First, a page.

Academy Award-nominated actress Shirley Knight, who won a Golden Globe Award, a Tony Award and three Emmy Awards during her more than 60 years in acting, died from natural causes April 22 at the home of her daughter, Kaitlin Hopkins, in San Marcos.


Although she maintained a residence in Los Angeles, Knight was a warm and engaging presence on the Texas State University campus where Hopkins has built the school’s musical theater training program into a nationally ranked power.


"Dear Mom," Hopkins posted on Facebook on April 22. "Early this morning, you passed away, and your sweet soul left us for a better place. I was at your side and you went peacefully. To me, you were 'just mom,’ to some you were ’Miss Knight,’ ’Miss Shirley,’ ’Mama Shirley’ (to my students), ’Shirl the Girl’ (to your friends), and ’Shirley Knight’ to your fans."


Born on July 5, 1936, in Kansas, Knight studied at the acclaimed Pasadena Playhouse Theatre School in California and was a member of the influential Actors Studio. She began her acting career under contract at Warner Brothers Studios in 1955 and spent her early years doing classic television series like "Rawhide," "Playhouse 90" and "77 Sunset Strip."


Knight never stopped working, appearing in more than 40 different TV shows, more than 75 films, and at least 30 major theater productions.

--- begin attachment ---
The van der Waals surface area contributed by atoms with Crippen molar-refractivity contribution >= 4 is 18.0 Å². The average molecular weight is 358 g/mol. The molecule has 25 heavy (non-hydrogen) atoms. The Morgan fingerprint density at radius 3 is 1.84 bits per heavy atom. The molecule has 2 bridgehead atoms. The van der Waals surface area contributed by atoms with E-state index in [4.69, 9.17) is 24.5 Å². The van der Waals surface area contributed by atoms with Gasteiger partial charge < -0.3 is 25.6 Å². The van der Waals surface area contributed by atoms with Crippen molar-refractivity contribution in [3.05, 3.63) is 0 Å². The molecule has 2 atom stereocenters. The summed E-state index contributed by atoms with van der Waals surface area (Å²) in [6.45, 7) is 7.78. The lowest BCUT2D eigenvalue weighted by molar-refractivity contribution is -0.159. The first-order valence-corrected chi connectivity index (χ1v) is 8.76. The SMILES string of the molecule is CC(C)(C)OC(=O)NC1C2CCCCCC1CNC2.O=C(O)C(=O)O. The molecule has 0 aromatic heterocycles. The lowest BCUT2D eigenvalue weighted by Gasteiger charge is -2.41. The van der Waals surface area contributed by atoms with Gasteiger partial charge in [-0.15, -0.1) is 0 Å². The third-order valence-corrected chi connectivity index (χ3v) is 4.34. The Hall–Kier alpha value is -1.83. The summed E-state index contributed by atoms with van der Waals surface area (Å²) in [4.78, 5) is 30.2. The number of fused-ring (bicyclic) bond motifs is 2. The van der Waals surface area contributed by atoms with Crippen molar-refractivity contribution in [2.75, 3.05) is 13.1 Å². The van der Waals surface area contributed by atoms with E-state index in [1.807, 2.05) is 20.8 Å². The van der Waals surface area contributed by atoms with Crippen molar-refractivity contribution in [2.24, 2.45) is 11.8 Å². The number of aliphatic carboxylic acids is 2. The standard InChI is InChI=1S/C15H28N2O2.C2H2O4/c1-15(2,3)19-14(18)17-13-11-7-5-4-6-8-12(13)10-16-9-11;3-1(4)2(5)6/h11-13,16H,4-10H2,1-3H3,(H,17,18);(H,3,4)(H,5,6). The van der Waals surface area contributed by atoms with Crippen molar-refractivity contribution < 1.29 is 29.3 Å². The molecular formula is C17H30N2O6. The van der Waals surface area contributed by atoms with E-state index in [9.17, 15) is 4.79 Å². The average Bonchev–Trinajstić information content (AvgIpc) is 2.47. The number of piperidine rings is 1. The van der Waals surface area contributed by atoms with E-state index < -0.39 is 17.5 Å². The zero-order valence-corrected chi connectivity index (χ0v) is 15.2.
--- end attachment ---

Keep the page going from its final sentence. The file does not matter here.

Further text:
Her breakout film roles in "The Dark at the Top of the Stairs" and "Sweet Bird of Youth" won her Oscar nominations. Yet she was equally adept at theater and television as well as film.


Knight received numerous acting awards throughout her career, including two Academy Award nominations, two Tony Award nominations (one win), two Drama Desk Award nominations, four Golden Globes Award nominations (one win), and eight Emmy Award nominations (three wins).


Knight was preceded in death by her husband, award-winning writer John R. Hopkins, in 1998. She is survived by her stepdaughter, Justine Hopkins, and her two daughters, Sophie Jacks and Kaitlin Hopkins.


A memorial service for Shirley Knight Hopkins will be held in early 2021 in Los Angeles. In lieu of flowers, the family requests that contributions be made to the Shirley Knight Memorial Fund at Texas State University: donate.txstate.edu/shirleyknight.